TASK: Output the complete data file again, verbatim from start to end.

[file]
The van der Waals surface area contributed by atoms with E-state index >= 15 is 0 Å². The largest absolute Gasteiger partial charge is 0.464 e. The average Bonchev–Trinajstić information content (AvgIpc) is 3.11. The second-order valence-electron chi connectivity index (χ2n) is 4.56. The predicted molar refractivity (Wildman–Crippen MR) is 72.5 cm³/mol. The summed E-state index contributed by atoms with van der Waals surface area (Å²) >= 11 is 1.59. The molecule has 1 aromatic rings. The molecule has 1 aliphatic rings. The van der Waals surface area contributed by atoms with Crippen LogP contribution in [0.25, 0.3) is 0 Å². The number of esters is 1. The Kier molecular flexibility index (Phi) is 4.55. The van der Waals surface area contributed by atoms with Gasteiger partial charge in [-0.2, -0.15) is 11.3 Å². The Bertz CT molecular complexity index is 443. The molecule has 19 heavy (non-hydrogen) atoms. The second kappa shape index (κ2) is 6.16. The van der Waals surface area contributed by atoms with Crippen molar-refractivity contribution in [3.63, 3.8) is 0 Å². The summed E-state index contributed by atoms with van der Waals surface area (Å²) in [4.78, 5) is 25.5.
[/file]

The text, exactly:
The van der Waals surface area contributed by atoms with E-state index >= 15 is 0 Å². The largest absolute Gasteiger partial charge is 0.464 e. The average Bonchev–Trinajstić information content (AvgIpc) is 3.11. The second-order valence-electron chi connectivity index (χ2n) is 4.56. The predicted molar refractivity (Wildman–Crippen MR) is 72.5 cm³/mol. The summed E-state index contributed by atoms with van der Waals surface area (Å²) >= 11 is 1.59. The molecule has 1 aromatic rings. The molecule has 1 aliphatic rings. The van der Waals surface area contributed by atoms with Crippen LogP contribution in [0.25, 0.3) is 0 Å². The number of esters is 1. The Kier molecular flexibility index (Phi) is 4.55. The van der Waals surface area contributed by atoms with Gasteiger partial charge in [-0.2, -0.15) is 11.3 Å². The Bertz CT molecular complexity index is 443. The molecule has 19 heavy (non-hydrogen) atoms. The second kappa shape index (κ2) is 6.16. The van der Waals surface area contributed by atoms with Crippen molar-refractivity contribution in [3.63, 3.8) is 0 Å². The summed E-state index contributed by atoms with van der Waals surface area (Å²) in [4.78, 5) is 25.5.